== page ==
Tuesday, 31 October 2006

Whitechapel

Filed under: Uncategorized — Michael @ 23:29

Thankgiving is once again just around the corner. And as we have been doing for the last six (or is it seven?) years, we will be celebrating with our friends P. and K. (My speciality is the preparation of the turkey. That will be the subject of another post.) For the second time, that means traveling to London. We want to see some of the city so we will be spending an entire week there this year.
While there we plan to visit the Whitechapel district in the East End. In 1888 Whitechapel was the scene of a most horrendous series of murders. Though the identity of the murderer is still not known, he does have a name: Jack the Ripper.
Last year we went into the city for a day and did go to Whitechapel. But I was unprepared and had no idea where exactly the murders occurred. So this year, in preparation, I have been reading “The Complete History of Jack the Ripper” by Philip Sugden. I also purchased a map of the area as it was in 1888 and a contemporary street atlas and have been comparing the two in order to plan a walk that takes us to the murder sites.
Weird perhaps but we will be but two more in a parade of thousands, tens of thousands, that have walked those streets to see where five, maybe more, unfortunate women lost their lives to the notorious Saucy Jack.
So, why are the Whitechapel murders still so fascinating for so many people? Certainly the murders were sensational at the time. The ferocity of the killings set them apart from the “normal” violence of a big city slum. But I think they were destined to attain legend for a couple of reasons.
First, of course, is that the culprit was never identified. At the time, police investigation was entering what seems to me to be its modern phase. Excepting, of course, DNA testing, criminal profiling and other relatively recent advances, police work then was actually not all that different from now: determine motives, interview witnesses and people who may have been associated with the victims, search for evidence, etc. The people in Whitechapel expected the murderer to be caught.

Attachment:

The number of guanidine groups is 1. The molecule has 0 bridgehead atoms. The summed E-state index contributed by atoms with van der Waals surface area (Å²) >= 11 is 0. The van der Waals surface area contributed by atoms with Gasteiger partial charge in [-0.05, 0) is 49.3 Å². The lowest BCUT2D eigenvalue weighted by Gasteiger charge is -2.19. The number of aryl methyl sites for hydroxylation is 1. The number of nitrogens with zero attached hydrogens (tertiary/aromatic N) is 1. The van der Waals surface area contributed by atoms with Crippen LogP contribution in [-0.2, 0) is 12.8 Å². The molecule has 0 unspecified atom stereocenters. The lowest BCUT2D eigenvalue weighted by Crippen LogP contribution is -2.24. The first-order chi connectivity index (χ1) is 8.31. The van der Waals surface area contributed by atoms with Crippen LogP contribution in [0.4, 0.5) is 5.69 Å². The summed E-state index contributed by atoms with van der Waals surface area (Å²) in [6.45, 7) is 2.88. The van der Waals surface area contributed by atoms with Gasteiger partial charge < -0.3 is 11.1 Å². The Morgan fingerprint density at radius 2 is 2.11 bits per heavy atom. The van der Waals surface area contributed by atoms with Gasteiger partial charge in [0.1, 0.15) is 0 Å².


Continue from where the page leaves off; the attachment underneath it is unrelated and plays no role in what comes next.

But here was violent crime without apparent motive and little or no evidence other than the victims themselves. The newpapers of the day both praised the police for their obvious diligence and criticised them for their lack of results. Articles and even books were written in the immediate months and years after and that helped to keep the murders in the collective consciousness.
And that is my second point. The murders occurred at a time when the press, too, was entering its modern phase. The murders were good copy and the press was there with sensational headlines and salacious details within hours of each incident. Think about the press coverage surrounding a serial murder spree today. Or even the ongoing news surrounding the Jon Benet murder. That is a better example, perhaps, because like Jack her killer hasn’t been caught.
Because there was a police force in place to investigate and a press to sensationalize and because he killed and faded into shadow Jack became a legend, the first “serial killer”. And in many ways the investigation and press coverage continues. “Ripperologists” still comb through police reports, inquest transcripts, news articles, whatever they can find, looking for clues. And there has been a regular stream of books, magazine articles and specialized journals over the years expounding this theory or that.
OK, that still doesn’t really answer the question: Why the interest? And why a walking tour of Whitechapel? I really don’t know. Even at the time, people came from miles around to see the murder sites and point to the cobblestones where a victim had lain. I hope the weather is good.
— Michael
(For information about the Whitechapel murders and JTR, I can’t think of a better place to start than http://casebook.org/. Happy sleuthing.)

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